Laser systems shine at dermatology meeting
The annual American Academy of Dermatology meeting (AAD; San Francisco, CA, March 3-7) continues to be a showcase for the best of what laser and light-based technologies have to offer physicians who are interested in treating all types of skin conditions.
SAN FRANCISCO, CA - The annual American Academy of Dermatology meeting (AAD; San Francisco, CA, March 3-7) continues to be a showcase for the best of what laser and light-based technologies have to offer physicians who are interested in treating all types of skin conditions. As has been the case for the last several years, the variety and number of aesthetic procedures continues to rise, and according to many analysts and industry leaders, both the patient population and the physician customer base interested in using light-based therapies for aesthetic applications are nowhere near saturated.
“We are very enthusiastic about growth opportunities in this space,” said Joseph Caruso, CEO of Palomar Medical Technologies (Burlington, MA). “I’ve been at this for more than 10 years, since we got the first hair-removal indication, and it is such a completely different business than 10 years ago. It seems like every year the enthusiasm of the physician group increases and the decision-making process is a lot easier. Five years ago doctors would lament months over buying a piece of capital equipment. But now they see it works and their patients want it. We absolutely have validation with the medical community that light-based technologies work better than anything else.”
The healthy growth rate of the aesthetic-laser market should continue for some time, according to a presentation by John Calcagnini of CIBC World Markets (Los Angeles, CA) at the AAD meeting. Calcagnini, who has covered the cosmetic surgery field for nearly 20 years, says that with reported growth of 26% in 2005, new nontraditional channels for aesthetic-laser products, and emerging opportunities for lasers and light-based technologies in body contouring, fat treatments, and home-use products, the future is very bright indeed for suppliers of medical-laser products.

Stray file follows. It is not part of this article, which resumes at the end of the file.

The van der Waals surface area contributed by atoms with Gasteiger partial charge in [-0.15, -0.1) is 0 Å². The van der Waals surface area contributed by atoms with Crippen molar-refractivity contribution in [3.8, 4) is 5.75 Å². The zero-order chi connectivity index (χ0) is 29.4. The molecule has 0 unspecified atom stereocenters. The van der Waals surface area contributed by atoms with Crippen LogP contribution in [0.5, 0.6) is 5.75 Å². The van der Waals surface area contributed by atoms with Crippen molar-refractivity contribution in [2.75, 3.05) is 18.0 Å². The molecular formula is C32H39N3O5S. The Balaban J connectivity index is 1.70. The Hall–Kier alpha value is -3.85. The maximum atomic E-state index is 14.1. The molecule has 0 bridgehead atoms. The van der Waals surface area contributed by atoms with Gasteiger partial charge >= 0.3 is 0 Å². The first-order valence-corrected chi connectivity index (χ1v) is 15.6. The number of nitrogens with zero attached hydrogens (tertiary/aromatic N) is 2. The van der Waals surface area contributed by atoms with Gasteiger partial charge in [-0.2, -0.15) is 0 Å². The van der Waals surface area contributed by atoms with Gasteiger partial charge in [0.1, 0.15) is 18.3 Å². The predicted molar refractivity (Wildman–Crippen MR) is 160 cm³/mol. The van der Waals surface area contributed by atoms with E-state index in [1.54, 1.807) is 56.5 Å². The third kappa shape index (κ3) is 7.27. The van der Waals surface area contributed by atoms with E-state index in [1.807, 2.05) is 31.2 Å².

CIBC estimates the cosmetic laser market at $700 million to $1 billion worldwide and that it grew 28% to $182 million in the fourth quarter of 2005 alone. Much of this growth is being driven, Calcagnini says, by the success of the systems manufacturers in introducing their products into markets outside dermatology and plastic surgery.
“Market growth began accelerating in 2004 with the emergence of nontraditional markets for cosmetic lasers for hair removal, skin rejuvenation, and body contouring-namely, medi spas, OB/GYNs, family practice practitioners, and internal medicine physicians,” he said.
While this trend is not new news, Calcagnini speculates that the industry is only seeing the tip of the iceberg with regard to sales growth. In fact, for both hair removal and skin rejuvenation/tightening-by far the market leaders in terms of laser- and light-based aesthetic applications-the changing customer base is driving systems sales to previously unseen heights.
“The issue now is the massive underpenetration in nontraditional channels,” he said. “What is different now is the cycle is probably going to be longer this time because the nontraditional markets are so large and underpenetrated.”
According to the most recent statistics from the American Society for Aesthetic Plastic Surgery (ASAPS), from 1997 to 2005 there was 150% growth in cosmetic procedures (surgical and nonsurgical), with hair removal way up and chemical peels way down.
“Five years ago, our core customers were dermatologists and plastic surgeons,” he said. “Now more than half of our sales go to nontraditional physicians, and that group is more than 10 times the size of the traditional customer group. So the floodgates are open with potential sites. In addition, the devices (for both hair removal and skin rejuvenation) are multi-use, easier to use, with faster payback and more predictable results, and these systems are becoming staples in many physician practices.”
- Kathy Kincade